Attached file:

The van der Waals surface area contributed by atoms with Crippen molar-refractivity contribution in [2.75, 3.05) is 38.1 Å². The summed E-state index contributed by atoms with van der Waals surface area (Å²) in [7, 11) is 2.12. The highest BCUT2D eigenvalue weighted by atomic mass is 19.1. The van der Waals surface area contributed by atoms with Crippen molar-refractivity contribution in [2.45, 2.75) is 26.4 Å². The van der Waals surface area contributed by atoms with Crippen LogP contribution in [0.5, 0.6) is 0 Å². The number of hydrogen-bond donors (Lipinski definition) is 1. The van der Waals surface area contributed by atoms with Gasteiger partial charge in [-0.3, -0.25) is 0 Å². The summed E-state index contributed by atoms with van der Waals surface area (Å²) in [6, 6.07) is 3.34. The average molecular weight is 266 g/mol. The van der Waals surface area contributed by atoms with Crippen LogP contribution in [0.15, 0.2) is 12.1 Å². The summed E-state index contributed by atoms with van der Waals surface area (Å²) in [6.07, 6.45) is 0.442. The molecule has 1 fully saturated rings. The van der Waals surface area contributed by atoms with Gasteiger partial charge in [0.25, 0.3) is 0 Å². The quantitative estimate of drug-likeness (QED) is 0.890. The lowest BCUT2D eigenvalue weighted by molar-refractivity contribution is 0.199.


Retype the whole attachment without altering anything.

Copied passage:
The van der Waals surface area contributed by atoms with Crippen molar-refractivity contribution in [2.75, 3.05) is 38.1 Å². The summed E-state index contributed by atoms with van der Waals surface area (Å²) in [7, 11) is 2.12. The highest BCUT2D eigenvalue weighted by atomic mass is 19.1. The van der Waals surface area contributed by atoms with Crippen molar-refractivity contribution in [2.45, 2.75) is 26.4 Å². The van der Waals surface area contributed by atoms with Crippen LogP contribution in [0.5, 0.6) is 0 Å². The number of hydrogen-bond donors (Lipinski definition) is 1. The van der Waals surface area contributed by atoms with Gasteiger partial charge in [-0.3, -0.25) is 0 Å². The summed E-state index contributed by atoms with van der Waals surface area (Å²) in [6, 6.07) is 3.34. The average molecular weight is 266 g/mol. The van der Waals surface area contributed by atoms with Crippen LogP contribution in [0.15, 0.2) is 12.1 Å². The summed E-state index contributed by atoms with van der Waals surface area (Å²) in [6.07, 6.45) is 0.442. The molecule has 1 fully saturated rings. The van der Waals surface area contributed by atoms with Gasteiger partial charge in [0.25, 0.3) is 0 Å². The quantitative estimate of drug-likeness (QED) is 0.890. The lowest BCUT2D eigenvalue weighted by molar-refractivity contribution is 0.199.